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- The Instructional Techie: Interview with James Sanders of the Ed Tech Team - February 26, 2015
- The Instructional Techie at the Southern #GAFESummit in Atlanta: Day 1 Part 2 - February 5, 2015
- The Instructional Techie at the Southern #GAFE Summit in Atlanta: Day 1 Part 1 - February 4, 2015
- Why Should We Care About Virtual Education? - October 22, 2014
- Why Robin Williams Helped Me Be a Teacher and an Adult - August 14, 2014
October 14th was Columbus Day this year. I remember that as an elementary student in the late 80’s/ early 90’s, we would do little projects about Columbus and his ships, the Nina, the Pinta, and the Santa Maria. My parents have a drawing my younger sister did in 2nd grade of Columbus showing the new world he discovered to two characters she created. It’s a really well done drawing (she was eight at the time) and a cute story. Of course, as children, we didn’t know a lot about Columbus. Unfortunately (or fortunately,) as I grew older, I found out more about Mr. Columbus and let’s be honest, it leaves a bad taste in my mouth.
I was first introduced to Columbus (the villain) in high school. My World History professor didn’t really go into detail about him. Another thought that there were more important people to discuss. When I became a Social Studies teacher, my first class was World History. Many of the teachers at the school I taught for had adopted the policy of debating Columbus as a hero or villain. It helped the kids develop their critical thinking skills while allowing us teachers to not have to defend or vilify someone.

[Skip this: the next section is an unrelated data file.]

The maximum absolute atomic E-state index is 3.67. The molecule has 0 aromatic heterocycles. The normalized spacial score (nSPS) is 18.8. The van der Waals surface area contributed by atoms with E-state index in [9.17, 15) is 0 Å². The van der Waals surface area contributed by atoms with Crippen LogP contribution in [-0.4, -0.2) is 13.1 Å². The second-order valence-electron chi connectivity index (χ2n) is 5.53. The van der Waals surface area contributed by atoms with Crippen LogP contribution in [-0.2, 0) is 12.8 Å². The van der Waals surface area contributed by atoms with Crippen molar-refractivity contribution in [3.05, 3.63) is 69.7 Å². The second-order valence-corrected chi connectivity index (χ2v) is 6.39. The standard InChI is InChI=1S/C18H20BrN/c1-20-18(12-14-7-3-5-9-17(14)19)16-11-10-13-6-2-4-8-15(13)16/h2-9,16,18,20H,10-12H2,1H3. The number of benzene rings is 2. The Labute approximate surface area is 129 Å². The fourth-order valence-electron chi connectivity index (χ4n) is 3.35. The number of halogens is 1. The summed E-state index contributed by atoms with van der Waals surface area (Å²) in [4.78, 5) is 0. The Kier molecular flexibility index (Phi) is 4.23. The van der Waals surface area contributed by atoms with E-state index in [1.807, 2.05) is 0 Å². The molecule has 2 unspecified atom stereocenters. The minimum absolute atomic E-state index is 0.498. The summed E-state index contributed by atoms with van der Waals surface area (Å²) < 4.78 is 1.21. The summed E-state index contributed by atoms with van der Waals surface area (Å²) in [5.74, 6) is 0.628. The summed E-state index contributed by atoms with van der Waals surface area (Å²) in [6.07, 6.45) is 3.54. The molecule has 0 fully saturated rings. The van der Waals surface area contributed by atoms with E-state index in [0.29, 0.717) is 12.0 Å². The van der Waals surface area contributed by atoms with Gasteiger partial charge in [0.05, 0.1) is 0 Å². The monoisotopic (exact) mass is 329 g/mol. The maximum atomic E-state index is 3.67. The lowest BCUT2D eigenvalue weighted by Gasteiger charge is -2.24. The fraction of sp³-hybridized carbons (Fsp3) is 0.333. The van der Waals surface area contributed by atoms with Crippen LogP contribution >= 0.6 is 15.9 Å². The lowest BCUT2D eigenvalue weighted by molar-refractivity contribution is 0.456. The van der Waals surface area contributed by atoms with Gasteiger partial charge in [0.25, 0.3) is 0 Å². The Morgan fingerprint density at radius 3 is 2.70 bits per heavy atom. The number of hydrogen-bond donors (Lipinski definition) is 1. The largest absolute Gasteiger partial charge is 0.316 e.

Now, it is hard for me to not to bash the man. Let’s face it. He was not a good guy, but my role as a teacher was to facilitate discovery and allow students to form their own opinions. Sometimes it is hard to just do that and not inject our own views. I know that tide is changing. A teacher I discussed this with said his students still debate it. Some teach him as a straight up villain. Others choose to ignore him and focus on other historical figures like Amerigo Vespucci.
I understand any view of teaching Columbus in school. But, the reality is: we shouldn’t ignore him. His arrival in the Americas is important. This event started a tidal wave of change, exploration, conquest, and colonial domination that would change the world. Students must understand that. Debating teaches students the important skill of perspective: having to defend the actions of someone they consider a villain stretches students' critical thinking.
I think the days of coloring pictures of ships, singing little songs, and doing other fun projects on Columbus Day are gone - as well they should be. Should there be a holiday? No. Let it just be a part of Fall Break. Should we ignore Columbus? Absolutely not. We have to teach the positive and negative parts of history no matter what.